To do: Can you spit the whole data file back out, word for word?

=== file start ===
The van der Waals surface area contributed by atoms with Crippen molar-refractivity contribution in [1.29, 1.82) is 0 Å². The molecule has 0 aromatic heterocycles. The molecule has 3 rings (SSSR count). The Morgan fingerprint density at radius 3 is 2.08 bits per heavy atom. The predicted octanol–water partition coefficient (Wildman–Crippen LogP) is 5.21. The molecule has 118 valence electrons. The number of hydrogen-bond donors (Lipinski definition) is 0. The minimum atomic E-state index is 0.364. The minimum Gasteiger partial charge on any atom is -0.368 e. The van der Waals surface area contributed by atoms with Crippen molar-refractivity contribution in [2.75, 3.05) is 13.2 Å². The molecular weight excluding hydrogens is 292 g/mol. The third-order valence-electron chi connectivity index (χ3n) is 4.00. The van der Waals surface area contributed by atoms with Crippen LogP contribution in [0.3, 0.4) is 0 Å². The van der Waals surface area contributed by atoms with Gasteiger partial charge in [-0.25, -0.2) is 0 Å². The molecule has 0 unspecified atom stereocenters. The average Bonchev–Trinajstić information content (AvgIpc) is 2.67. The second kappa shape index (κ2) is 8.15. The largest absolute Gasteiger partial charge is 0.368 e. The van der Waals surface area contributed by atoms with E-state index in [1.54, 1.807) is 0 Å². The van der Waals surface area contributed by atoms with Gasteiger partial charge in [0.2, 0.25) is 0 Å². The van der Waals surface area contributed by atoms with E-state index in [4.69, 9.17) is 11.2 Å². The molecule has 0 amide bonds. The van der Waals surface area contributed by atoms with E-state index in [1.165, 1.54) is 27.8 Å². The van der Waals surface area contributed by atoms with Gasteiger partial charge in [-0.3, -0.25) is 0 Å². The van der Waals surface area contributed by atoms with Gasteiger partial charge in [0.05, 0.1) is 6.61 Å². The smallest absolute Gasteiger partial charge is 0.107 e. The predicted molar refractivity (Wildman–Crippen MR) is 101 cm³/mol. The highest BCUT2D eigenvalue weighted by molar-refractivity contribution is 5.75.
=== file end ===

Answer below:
The van der Waals surface area contributed by atoms with Crippen molar-refractivity contribution in [1.29, 1.82) is 0 Å². The molecule has 0 aromatic heterocycles. The molecule has 3 rings (SSSR count). The Morgan fingerprint density at radius 3 is 2.08 bits per heavy atom. The predicted octanol–water partition coefficient (Wildman–Crippen LogP) is 5.21. The molecule has 118 valence electrons. The number of hydrogen-bond donors (Lipinski definition) is 0. The minimum atomic E-state index is 0.364. The minimum Gasteiger partial charge on any atom is -0.368 e. The van der Waals surface area contributed by atoms with Crippen molar-refractivity contribution in [2.75, 3.05) is 13.2 Å². The molecular weight excluding hydrogens is 292 g/mol. The third-order valence-electron chi connectivity index (χ3n) is 4.00. The van der Waals surface area contributed by atoms with Crippen LogP contribution in [0.3, 0.4) is 0 Å². The van der Waals surface area contributed by atoms with Gasteiger partial charge in [-0.25, -0.2) is 0 Å². The molecule has 0 unspecified atom stereocenters. The average Bonchev–Trinajstić information content (AvgIpc) is 2.67. The second kappa shape index (κ2) is 8.15. The largest absolute Gasteiger partial charge is 0.368 e. The van der Waals surface area contributed by atoms with E-state index in [1.54, 1.807) is 0 Å². The van der Waals surface area contributed by atoms with Gasteiger partial charge in [0.2, 0.25) is 0 Å². The van der Waals surface area contributed by atoms with E-state index in [4.69, 9.17) is 11.2 Å². The molecule has 0 amide bonds. The van der Waals surface area contributed by atoms with E-state index in [1.165, 1.54) is 27.8 Å². The van der Waals surface area contributed by atoms with Gasteiger partial charge in [-0.3, -0.25) is 0 Å². The van der Waals surface area contributed by atoms with Gasteiger partial charge in [0.05, 0.1) is 6.61 Å². The smallest absolute Gasteiger partial charge is 0.107 e. The predicted molar refractivity (Wildman–Crippen MR) is 101 cm³/mol. The highest BCUT2D eigenvalue weighted by molar-refractivity contribution is 5.75.